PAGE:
Recent publications

Joshua Stuart Rose
Tue, 25 Jan 2000 01:03:31 -0500 (EST)

Odonata -

Hi Oders,

I saw a couple of odonate-related publications in journals other than 
Odonatologica in the last couple of weeks. In case you missed 'em:

Clausnitzer, Viola 1999. A checklist of the dragonflies (Odonata) of 
Kenya. African Journal of Ecology 37 (4): 400-418. Might come in handy 
for anyone travelling to that part of the world. Ends with the remarks 
that 10 of the 12 new species reported for Kenya in this publication are 
rainforest dwellers, and that researchers should do more work on the 
rainforest species while some are still there to study. I'll volunteer if 
someone buys me a plane ticket...

Marden, James H., Gail H. Fitzhugh, Melisande R. Wolf, Kristine D. 
Arnold, and Barry Rowan 1999. Alternative splicing, muscle calcium 
sensitivity, and the modulation of dragonfly flight performance. 
Proceedings of the National Academy of Sciences 96 (26): 15304-15309. A 
little light reading... ha ha. This article claims to locate a protein 
which regulates the responsiveness of muscle to calcium release from 
neurons. I think we discussed on this listserv that dragonflies generally 
use only a small percentage of their aerobic capacity during feeding 
flight, and that one of the only times they get anywhere near 100% 
capacity is during mating and territorial defense in males. The authors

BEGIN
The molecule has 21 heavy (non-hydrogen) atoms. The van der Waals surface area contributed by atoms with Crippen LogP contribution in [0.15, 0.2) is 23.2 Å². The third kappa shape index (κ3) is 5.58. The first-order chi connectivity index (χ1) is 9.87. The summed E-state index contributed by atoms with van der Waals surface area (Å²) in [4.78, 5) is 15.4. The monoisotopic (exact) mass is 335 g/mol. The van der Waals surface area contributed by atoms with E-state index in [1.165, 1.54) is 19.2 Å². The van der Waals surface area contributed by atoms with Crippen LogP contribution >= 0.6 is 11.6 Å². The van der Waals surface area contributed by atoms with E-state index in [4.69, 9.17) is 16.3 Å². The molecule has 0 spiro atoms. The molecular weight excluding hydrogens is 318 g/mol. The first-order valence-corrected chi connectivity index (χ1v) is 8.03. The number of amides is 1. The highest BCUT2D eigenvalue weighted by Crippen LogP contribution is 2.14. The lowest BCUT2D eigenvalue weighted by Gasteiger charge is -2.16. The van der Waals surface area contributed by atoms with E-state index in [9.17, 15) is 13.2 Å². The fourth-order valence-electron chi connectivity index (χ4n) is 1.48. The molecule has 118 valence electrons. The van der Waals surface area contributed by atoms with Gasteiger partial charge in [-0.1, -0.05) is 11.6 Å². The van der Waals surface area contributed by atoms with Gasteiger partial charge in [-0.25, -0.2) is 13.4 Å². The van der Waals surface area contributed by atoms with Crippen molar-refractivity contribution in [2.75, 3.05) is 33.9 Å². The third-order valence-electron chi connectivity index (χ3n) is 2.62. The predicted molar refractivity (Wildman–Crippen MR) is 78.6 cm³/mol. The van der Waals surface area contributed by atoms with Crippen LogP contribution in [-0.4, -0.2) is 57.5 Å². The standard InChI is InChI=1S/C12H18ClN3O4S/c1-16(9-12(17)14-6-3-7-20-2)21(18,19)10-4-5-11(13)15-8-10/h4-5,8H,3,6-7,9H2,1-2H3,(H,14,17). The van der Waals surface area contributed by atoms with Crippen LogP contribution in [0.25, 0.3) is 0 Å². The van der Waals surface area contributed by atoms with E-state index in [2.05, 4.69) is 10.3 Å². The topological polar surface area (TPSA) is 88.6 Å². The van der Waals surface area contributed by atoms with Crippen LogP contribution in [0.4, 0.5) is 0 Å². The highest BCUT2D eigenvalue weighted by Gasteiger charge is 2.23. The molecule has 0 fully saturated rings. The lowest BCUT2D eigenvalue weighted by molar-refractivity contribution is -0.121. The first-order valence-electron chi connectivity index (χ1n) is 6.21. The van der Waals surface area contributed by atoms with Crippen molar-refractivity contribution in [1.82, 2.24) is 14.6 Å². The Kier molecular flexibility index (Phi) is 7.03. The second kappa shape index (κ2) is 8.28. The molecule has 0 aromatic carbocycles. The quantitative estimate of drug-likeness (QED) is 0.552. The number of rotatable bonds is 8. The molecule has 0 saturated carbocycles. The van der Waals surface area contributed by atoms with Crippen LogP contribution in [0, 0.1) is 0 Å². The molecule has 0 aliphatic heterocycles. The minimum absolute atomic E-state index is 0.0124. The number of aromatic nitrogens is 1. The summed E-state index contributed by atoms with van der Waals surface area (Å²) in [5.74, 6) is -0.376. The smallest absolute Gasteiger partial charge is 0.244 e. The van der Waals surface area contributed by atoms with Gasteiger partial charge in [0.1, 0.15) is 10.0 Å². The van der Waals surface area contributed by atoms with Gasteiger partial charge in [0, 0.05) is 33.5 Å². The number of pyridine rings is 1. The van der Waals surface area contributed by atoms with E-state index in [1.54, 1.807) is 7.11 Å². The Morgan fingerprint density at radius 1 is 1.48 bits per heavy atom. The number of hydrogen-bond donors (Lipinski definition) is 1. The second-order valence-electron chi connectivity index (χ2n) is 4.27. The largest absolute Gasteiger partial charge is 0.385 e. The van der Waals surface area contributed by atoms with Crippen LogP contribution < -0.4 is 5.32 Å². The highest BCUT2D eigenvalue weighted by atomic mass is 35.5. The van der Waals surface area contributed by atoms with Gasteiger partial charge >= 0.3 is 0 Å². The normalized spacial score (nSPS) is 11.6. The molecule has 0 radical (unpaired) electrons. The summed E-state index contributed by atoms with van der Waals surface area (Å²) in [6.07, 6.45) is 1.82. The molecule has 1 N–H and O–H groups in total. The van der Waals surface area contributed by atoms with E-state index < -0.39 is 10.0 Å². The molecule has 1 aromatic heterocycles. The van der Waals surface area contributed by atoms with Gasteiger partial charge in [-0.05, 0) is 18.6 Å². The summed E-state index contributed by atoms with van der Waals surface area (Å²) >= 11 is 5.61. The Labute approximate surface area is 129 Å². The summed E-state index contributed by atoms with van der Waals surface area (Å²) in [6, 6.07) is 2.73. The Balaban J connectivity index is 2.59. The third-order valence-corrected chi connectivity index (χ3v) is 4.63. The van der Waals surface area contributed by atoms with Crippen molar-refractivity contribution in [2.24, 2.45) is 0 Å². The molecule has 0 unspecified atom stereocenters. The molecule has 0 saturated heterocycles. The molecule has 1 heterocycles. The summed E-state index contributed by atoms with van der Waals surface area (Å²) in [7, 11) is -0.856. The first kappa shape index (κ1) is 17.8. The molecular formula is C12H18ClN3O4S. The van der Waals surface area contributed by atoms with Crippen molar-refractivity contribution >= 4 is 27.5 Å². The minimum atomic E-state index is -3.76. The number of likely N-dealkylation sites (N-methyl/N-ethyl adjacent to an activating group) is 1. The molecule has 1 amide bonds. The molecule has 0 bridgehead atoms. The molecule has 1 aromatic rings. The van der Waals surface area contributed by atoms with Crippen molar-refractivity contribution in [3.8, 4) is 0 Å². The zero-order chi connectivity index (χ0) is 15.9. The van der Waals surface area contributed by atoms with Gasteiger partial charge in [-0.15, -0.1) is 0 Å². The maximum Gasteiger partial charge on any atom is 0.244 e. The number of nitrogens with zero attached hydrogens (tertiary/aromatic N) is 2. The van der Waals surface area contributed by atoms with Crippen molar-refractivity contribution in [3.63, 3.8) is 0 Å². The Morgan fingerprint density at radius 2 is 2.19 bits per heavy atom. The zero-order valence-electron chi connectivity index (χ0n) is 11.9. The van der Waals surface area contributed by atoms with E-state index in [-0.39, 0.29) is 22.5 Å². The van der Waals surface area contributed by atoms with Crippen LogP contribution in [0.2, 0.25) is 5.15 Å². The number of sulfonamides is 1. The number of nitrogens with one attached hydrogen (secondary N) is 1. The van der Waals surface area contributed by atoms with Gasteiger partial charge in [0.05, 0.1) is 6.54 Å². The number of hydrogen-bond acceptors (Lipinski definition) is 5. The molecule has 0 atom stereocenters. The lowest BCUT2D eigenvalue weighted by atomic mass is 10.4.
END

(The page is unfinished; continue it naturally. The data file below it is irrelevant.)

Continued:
say that their protein regulates this: the body transcribes the gene a 
lot and makes lots of proteins in mature males, allowing full activity, 
but not in immatures, which do not need to mate or defend territories. I 
did not see any mention of what might be happening in females, or why 
immatures might not need higher muscle response for escape from 
predators, but the article was pretty dense...

One last thing: I'm hoping to do some field work in the Rio Grande Valley 
of Texas this summer. If anyone out there has experience in that area, 
and would not mind answering some questions about logistics, please let 
me know.

I'm heading out to drive into that rare occurrence, a blinding snow 
flurry in the Carolina Peidmont. Rarer still, it's our fourth snowfall in 
ten days! I guess we won't be seeing any adult odonates around here for a 

Happy reading!


Joshua S. Rose
Duke University
Department of Zoology

Status: N